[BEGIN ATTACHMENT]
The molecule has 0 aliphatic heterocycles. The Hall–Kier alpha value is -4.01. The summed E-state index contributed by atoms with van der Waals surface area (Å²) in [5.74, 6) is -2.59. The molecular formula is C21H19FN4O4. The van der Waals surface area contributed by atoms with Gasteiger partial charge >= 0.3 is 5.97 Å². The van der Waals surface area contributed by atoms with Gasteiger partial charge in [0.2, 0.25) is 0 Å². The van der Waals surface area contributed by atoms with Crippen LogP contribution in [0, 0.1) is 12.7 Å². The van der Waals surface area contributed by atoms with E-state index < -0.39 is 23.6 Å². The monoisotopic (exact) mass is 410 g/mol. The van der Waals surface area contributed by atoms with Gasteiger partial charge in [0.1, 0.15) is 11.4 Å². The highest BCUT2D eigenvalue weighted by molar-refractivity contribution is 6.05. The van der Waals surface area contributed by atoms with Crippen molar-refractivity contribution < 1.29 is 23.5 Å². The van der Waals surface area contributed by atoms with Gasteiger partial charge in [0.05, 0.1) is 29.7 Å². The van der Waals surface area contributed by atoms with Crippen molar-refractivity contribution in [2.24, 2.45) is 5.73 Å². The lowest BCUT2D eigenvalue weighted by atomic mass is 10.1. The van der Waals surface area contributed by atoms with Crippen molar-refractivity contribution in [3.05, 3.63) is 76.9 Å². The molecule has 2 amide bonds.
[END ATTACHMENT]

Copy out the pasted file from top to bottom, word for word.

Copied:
The molecule has 0 aliphatic heterocycles. The Hall–Kier alpha value is -4.01. The summed E-state index contributed by atoms with van der Waals surface area (Å²) in [5.74, 6) is -2.59. The molecular formula is C21H19FN4O4. The van der Waals surface area contributed by atoms with Gasteiger partial charge >= 0.3 is 5.97 Å². The van der Waals surface area contributed by atoms with Gasteiger partial charge in [0.2, 0.25) is 0 Å². The van der Waals surface area contributed by atoms with Crippen LogP contribution in [0, 0.1) is 12.7 Å². The van der Waals surface area contributed by atoms with E-state index < -0.39 is 23.6 Å². The monoisotopic (exact) mass is 410 g/mol. The van der Waals surface area contributed by atoms with Gasteiger partial charge in [0.1, 0.15) is 11.4 Å². The highest BCUT2D eigenvalue weighted by molar-refractivity contribution is 6.05. The van der Waals surface area contributed by atoms with Crippen molar-refractivity contribution < 1.29 is 23.5 Å². The van der Waals surface area contributed by atoms with Gasteiger partial charge in [0.05, 0.1) is 29.7 Å². The van der Waals surface area contributed by atoms with Crippen molar-refractivity contribution in [2.24, 2.45) is 5.73 Å². The lowest BCUT2D eigenvalue weighted by atomic mass is 10.1. The van der Waals surface area contributed by atoms with Crippen molar-refractivity contribution in [3.05, 3.63) is 76.9 Å². The molecule has 2 amide bonds.